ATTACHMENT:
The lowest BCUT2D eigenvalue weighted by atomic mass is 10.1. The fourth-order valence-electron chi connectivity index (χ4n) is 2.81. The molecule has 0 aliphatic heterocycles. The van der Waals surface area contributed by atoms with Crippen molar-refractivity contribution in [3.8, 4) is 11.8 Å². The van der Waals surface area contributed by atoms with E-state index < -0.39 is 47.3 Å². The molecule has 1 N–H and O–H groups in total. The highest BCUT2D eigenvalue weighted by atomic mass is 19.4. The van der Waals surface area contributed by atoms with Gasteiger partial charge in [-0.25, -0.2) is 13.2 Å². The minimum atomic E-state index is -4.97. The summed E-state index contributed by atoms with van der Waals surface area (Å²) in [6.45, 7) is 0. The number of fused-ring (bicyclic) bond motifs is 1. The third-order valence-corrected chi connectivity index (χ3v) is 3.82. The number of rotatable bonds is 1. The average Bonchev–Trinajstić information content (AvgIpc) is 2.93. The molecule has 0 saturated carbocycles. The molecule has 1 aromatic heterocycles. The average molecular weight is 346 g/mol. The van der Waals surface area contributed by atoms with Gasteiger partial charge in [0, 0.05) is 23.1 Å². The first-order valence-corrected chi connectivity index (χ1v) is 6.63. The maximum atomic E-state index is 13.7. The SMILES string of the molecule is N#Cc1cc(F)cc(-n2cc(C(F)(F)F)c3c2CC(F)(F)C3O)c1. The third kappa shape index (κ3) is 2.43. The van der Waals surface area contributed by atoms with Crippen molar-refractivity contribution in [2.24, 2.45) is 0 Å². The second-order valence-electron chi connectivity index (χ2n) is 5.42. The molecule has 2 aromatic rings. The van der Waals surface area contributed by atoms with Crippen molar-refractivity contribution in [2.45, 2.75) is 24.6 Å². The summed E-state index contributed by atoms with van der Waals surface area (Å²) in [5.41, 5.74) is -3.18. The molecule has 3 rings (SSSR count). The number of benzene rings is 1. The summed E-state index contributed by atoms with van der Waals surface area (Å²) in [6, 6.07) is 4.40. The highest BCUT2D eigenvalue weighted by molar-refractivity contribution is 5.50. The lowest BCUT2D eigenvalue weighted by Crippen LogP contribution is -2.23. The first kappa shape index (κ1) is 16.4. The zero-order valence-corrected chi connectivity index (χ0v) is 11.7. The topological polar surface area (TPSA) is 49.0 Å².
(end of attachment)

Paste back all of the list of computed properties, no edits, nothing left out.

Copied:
The lowest BCUT2D eigenvalue weighted by atomic mass is 10.1. The fourth-order valence-electron chi connectivity index (χ4n) is 2.81. The molecule has 0 aliphatic heterocycles. The van der Waals surface area contributed by atoms with Crippen molar-refractivity contribution in [3.8, 4) is 11.8 Å². The van der Waals surface area contributed by atoms with E-state index < -0.39 is 47.3 Å². The molecule has 1 N–H and O–H groups in total. The highest BCUT2D eigenvalue weighted by atomic mass is 19.4. The van der Waals surface area contributed by atoms with Gasteiger partial charge in [-0.25, -0.2) is 13.2 Å². The minimum atomic E-state index is -4.97. The summed E-state index contributed by atoms with van der Waals surface area (Å²) in [6.45, 7) is 0. The number of fused-ring (bicyclic) bond motifs is 1. The third-order valence-corrected chi connectivity index (χ3v) is 3.82. The number of rotatable bonds is 1. The average Bonchev–Trinajstić information content (AvgIpc) is 2.93. The molecule has 0 saturated carbocycles. The molecule has 1 aromatic heterocycles. The average molecular weight is 346 g/mol. The van der Waals surface area contributed by atoms with Gasteiger partial charge in [0, 0.05) is 23.1 Å². The first-order valence-corrected chi connectivity index (χ1v) is 6.63. The maximum atomic E-state index is 13.7. The SMILES string of the molecule is N#Cc1cc(F)cc(-n2cc(C(F)(F)F)c3c2CC(F)(F)C3O)c1. The third kappa shape index (κ3) is 2.43. The van der Waals surface area contributed by atoms with Crippen molar-refractivity contribution in [2.24, 2.45) is 0 Å². The second-order valence-electron chi connectivity index (χ2n) is 5.42. The molecule has 2 aromatic rings. The van der Waals surface area contributed by atoms with Crippen molar-refractivity contribution in [2.45, 2.75) is 24.6 Å². The summed E-state index contributed by atoms with van der Waals surface area (Å²) in [5.41, 5.74) is -3.18. The molecule has 3 rings (SSSR count). The number of benzene rings is 1. The summed E-state index contributed by atoms with van der Waals surface area (Å²) in [6, 6.07) is 4.40. The highest BCUT2D eigenvalue weighted by molar-refractivity contribution is 5.50. The lowest BCUT2D eigenvalue weighted by Crippen LogP contribution is -2.23. The first kappa shape index (κ1) is 16.4. The zero-order valence-corrected chi connectivity index (χ0v) is 11.7. The topological polar surface area (TPSA) is 49.0 Å².